How to learn to so a proper signature?

Discussion in 'Miscellaneous' started by Roger Wilco, Mar 1, 2012.

  1. Roger Wilco

    Roger Wilco Admiral Admiral

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    Nov 27, 2004
    Simply put, my signature is shit.

    Does anyone have any tips on how to improve on that and learn to make a signature that's consistent and if possible also looks good?

    eta for clarity: I mean my handwritten signature of my name, not the thing at the bottom of my posts.
     
  2. ares93

    ares93 Commodore Commodore

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    Wait...what? You mean there are other types of signatures aside from the ones under our posts? WTF? Link?


    In all seriousness, IMHO the signature you feel comfortable with is the one you should go for. Every single signature is unique and there is no such thing as a "good" signature. 90% of the people reading your signature wont be able to read it anyway. :lol:
     
  3. Tora Ziyal

    Tora Ziyal Vice Admiral Admiral

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    :lol: And here I was about to tell you that a period at the end would be a good start.
     
  4. Roger Wilco

    Roger Wilco Admiral Admiral

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    Nov 27, 2004
    Heh, that's an easy fix. ;)
     
  5. MacLeod

    MacLeod Admiral Admiral

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    My signature has changed over the years.
     
  6. Canadave

    Canadave Vice Admiral Admiral

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    Just do whatever seems natural. My signature is an illegible mess (due in part to having lots of "l"s and "e"s in my last name, resulting in a sea of loops), but I wouldn't have it any other way.
     
  7. sojourner

    sojourner Admiral Admiral

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    Just exaggerate it in a couple different ways, pick the one you like and practice it. If your handwriting sucks like mine, don't expect to ever develop a "John Hancock" level of style though.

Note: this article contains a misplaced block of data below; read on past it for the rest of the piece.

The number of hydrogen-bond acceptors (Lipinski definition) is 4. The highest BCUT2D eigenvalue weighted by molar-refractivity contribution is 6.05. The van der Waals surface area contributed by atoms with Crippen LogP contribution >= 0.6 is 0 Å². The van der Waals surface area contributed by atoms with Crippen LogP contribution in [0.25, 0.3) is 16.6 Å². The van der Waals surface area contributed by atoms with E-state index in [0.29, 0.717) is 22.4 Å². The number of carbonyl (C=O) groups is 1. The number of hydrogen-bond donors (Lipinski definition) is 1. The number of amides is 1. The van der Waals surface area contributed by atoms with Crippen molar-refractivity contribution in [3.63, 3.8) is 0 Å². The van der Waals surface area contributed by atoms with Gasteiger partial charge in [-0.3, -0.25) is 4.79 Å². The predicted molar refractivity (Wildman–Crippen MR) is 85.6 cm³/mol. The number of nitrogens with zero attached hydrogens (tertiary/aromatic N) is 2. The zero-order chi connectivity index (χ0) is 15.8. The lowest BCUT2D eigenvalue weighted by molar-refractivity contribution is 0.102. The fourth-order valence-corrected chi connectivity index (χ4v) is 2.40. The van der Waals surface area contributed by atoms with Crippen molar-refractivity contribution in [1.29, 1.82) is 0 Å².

8. mimic

    mimic Rear Admiral Rear Admiral

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    I got a book signed once, and the author's signature was creepily similar to my signature. He's not likely to steal my identity with it or anything, but it was definitely familiar-looking.

    I intentionally do a bit of a scrawl. My Mom once had her bank account emptied by a lady of a different ethnicity who was half her age, and the bank tried to justify it by saying the signature matched. Thus I make my signature difficult to replicate.
     
  9. Snaploud

    Snaploud Admiral Admiral

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    Ouch. Did she get the money back?
     
  10. Tora Ziyal

    Tora Ziyal Vice Admiral Admiral

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    Well done! Now I can say I accomplished something on this otherwise wasted day. ;)
     
  11. tomalak301

    tomalak301 Fleet Admiral Premium Member

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    I thought the only reason for a signature was to write sloppy. ;)

    Seriously, I would just work on the handwriting. I wish it was something that was taught more in schools, but it seems to be a thing of a past with everything on computers these days.
     
  12. CorporalClegg

    CorporalClegg Admiral Admiral

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    There is no real quick fix. It's something you need to work up to with practice and rote.

    Flair should also be the last thing you work on; concentration on consistently creating a legible foundation. Random squiggles are the easiest to replicate and reproduce.

    Also, once you have the fundamentals of handwriting down, the "flair" will come much more easily and naturally.

    The first think you need to do, is learn how to properly hold a pen. Something like nine in ten people do so incorrectly. The common notion "just do what feels most comfortable" is a bit of a misnomer. There are simply muscles in your hand that work better at keeping the pen steady while controlling the accuracy of strokes than others. That's not to say you shouldn't ignore comfort all together, you'll just cramp and end up with carpal tunnel, but, like a good golf swing, and some point comfort has to cede to technique and form. I'm sure a simple Google will provide enough pictures and videos on pen holding.

    The next step is to learn how to "write" with your shoulder and not your wrist. You simply have more control in your shoulder than you do your wrist. Learning how to write that way is the most important step in legible handwriting. There is a school of thought that says that isn't so true these days and is a remnant of the quill era. But in any calligraphy class (and even most adult art classes) it's the first thing they teach you.

    The first thing they would have you do is write-out big "words" right in air in front of you making very broad strokes while concentrating on moving at your shoulder. Practice for a minute or so a few times a day for a few days.

    Once you have the "feel" down you can move on to paper. A good way to start is not to focus on words or letters at all, but just simple symbols: X / \ O for example.

    Write each one out repeatedly a few times and move on to the next while filling out a whole sheet of paper. Do this every day. Start with a fairly large size (maybe four or five lines) and gradually get smaller focusing on moving your whole arm and not just your hand.